First Na­tions have long pro­tected land

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Re: O dys­func­tional Canada, Opin­ion, Feb. 2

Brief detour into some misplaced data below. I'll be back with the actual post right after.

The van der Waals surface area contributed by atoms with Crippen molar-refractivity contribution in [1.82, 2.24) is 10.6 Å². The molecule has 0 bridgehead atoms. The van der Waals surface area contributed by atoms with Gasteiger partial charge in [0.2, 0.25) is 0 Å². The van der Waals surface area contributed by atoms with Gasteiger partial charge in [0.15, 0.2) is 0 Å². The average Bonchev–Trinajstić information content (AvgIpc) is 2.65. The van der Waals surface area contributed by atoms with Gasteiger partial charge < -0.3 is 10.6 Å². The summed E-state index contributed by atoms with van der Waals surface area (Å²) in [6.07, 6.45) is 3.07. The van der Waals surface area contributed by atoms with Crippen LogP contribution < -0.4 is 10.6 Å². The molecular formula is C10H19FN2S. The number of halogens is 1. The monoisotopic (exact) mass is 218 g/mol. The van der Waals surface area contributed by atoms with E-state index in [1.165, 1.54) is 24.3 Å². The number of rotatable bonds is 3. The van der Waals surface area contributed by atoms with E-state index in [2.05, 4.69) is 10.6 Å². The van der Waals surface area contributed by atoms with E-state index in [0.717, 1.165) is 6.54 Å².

I was sur­prised to read this com­bi­na­tion of hy­per­bole, red her­rings and out­right false­hoods. It is un­der­stand­able that Al­ber­tans are con­cerned about their eco­nomic fu­ture, but a piece like this merely stokes di­vi­sion.As a set­tler who sup­ports rec­on­cil­i­a­tion and a re­spect­ful re­la­tion­ship with Indige­nous peo­ples, I was es­pe­cially dis­mayed at the au­thor’s char­ac­ter­i­za­tion of Indige­nous land de­fend­ers as stooges of wealthy U.S. foun­da­tions, which is both in­sult­ing and false. Indige­nous peo­ples are up­hold­ing sa­cred re­spon­si­bil­i­ties and gov­er­nance sys­tems that ex­isted long be­fore Canada, and which have never gone away. First Na­tions rights are en­shrined in in­ter­na­tional frame­works such as the United Na­tions Dec­la­ra­tion on the Rights of Indige­nous Peo­ples, as well as Canada’s Con­sti­tu­tion and treaty prom­ises.Honour­ing these prom­ises and ac­knowl­edg­ing Indige­nous peo­ples’ shared ju­ris­dic­tion on their ter­ri­to­ries will cre­ate a bet­ter Al­berta and a bet­ter Canada for ev­ery­one.An­drew Paul, Cal­gary

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